All marriages have divorce built into them. Often, though, we end up re-marrying the same person. This is a powerful–and painful –process necessary for growth, both as a couple and as individuals. In this post, Dave talks about some of the dynamics in marriage that help us understand this universal phase in the life of a couple.
Dave:The Effect of Unconscious Dynamics On Our Relationships…
Everybody marries their own mother regardless of the gender. This is not usually apparent initially. It has to do with the subliminal search for a familiar kind of intimacy. We learn about intimacy in a condition where one is big and I am small, so that the beginning of a marriage has the quality of a mother and a child reunion, with orgasm.
Marital choice is perfect and below the level of conscious awareness. We pick out people who have what we do not. There is an unconscious co-mingling of needs and strengths.
You can only marry the first time once. Marriage is forever. It represents an investment, and you can never get the whole investment back. The investment in the first marriage tend to be the greatest. You can only get married the first time once. In fact, a schizophrenic patient told us that, once in love, you cannot fall out. Loving is forever.
Marriage is a peer relationship. Peer relationships are highly unstable. The relationship can be stabilized by finding a common enemy, adding distance or most commonly, by introducing a generation gap (You be the Mommy, and I will be the little boy. Or, You be sick and I will be the doctor).
On the woman’s side the husband is converted into a better father: While sex before the marriage felt alive, afterwards, especially after the first baby, it becomes incestuous (Grimm’s fairly tale, “Allerleirauh”, is a spectacular story about shifting identities in complex relationships).
Divorce is part of marriage. Divorce is partially synonymous with individuation in the relational context. It begins as a move to reclaim oneself. At first it is about disappointment in the partner, trying to get something from the partner, or feeling as though something is being taken by the partner. Then, there is a decision to give up on the partner. Deciding in my head, “I can make it on my own. He will hurt when we split, but so be it. I am feeling too bitter, too much of the time.” Or, “She does not hear what I say any longer. Inside myself I am giving up.”
Divorce occurs in every marriage, but there may be remarriage to the same partner. These symbolic experiences may be deeply painful, but they also deepen, simultaneously, the marital intimacy and the feeling of being someone. Divorce begins as a symbolic process, renegotiating the unconscious rule system of “I” and “We”. It may result in a remarriage to the same partner. When lawyers become involved the process contracts.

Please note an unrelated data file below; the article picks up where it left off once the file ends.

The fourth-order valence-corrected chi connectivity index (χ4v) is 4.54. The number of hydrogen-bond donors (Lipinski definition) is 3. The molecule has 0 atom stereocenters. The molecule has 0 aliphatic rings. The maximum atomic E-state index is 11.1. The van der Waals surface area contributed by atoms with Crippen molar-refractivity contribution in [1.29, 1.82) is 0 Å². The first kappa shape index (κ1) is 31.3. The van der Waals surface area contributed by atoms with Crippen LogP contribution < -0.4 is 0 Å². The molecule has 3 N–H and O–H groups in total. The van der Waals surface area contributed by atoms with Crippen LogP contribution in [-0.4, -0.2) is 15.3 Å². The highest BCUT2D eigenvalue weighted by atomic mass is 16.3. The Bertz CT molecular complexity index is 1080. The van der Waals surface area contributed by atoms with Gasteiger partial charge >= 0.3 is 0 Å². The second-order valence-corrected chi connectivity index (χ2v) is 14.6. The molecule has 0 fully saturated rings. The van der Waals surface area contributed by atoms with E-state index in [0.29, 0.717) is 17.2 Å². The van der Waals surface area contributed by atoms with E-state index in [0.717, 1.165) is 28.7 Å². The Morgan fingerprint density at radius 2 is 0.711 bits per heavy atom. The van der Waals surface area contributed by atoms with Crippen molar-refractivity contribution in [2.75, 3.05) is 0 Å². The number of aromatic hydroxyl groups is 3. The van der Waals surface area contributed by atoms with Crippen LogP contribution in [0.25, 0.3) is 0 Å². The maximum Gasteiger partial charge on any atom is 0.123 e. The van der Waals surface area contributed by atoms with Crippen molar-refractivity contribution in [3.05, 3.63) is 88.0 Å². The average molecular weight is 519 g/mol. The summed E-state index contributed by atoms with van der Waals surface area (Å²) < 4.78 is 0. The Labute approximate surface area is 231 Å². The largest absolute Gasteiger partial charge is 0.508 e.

With each one of these (Divorce-Remarriages), the contract is implicitly renegotiated; what to expect from the other and what is not available. The divorce and remarriage enhances the “We” and nourishes each “I”. My sense is that it expands the event-space we are calling intimacy.
Symptoms, both pathological and healthy, belong to or characterize the marital relationship, not just one of the partners, until proven otherwise. Symptoms appear in a person, but they belong to the relationship. If he is angry, her anger is equal, but hidden. The same personal quality or symptom will be overt in one and covert in the other. For example, he sounds to be an angry person, his anger is overt, on the outside. She seems quiet and suppressed by him. Her anger is equal but covert, expressed in her passivity and in emotionally withholding herself.
Another example is power. Her power shows up through her use of logic and assertive control of events. Her power is obvious. He is apparently powerless, intimidated by her. His power is covert, in his passivity, in his apparent niceness, but his power, his capacity to neutralize her is not so easily seen at the outset.
Some of the features of Relationship Equality (marked by overt/covert difference) include:
Enjoyment of tolerance for ambiguity
Frustration with the other
Capacity for intimacy
Sense of humor
While sexual affairs attract most attention, and tend to be the hallmark of infidelity, her emotional bond to her mother goes unvoiced, or his ‘affair’ with the checkbook is assumed to be necessary. Likewise affairs may occur with the children, tennis, any business, golf, the truck, an image.
Gender identity (reciprocal):
The macho man is married to the hyper feminine woman. The man who has access to the feminine side of himself is married to a woman who has access to her masculine side.
It is very difficult, if not impossible to see it in a relationship of which you are a member. But if you can keep it in mind, it may help you see around persistent marital struggles. He is as lonely as you are, he handles it differently. Her frustration with you matches your frustration with her. The symptoms belong to the relationship.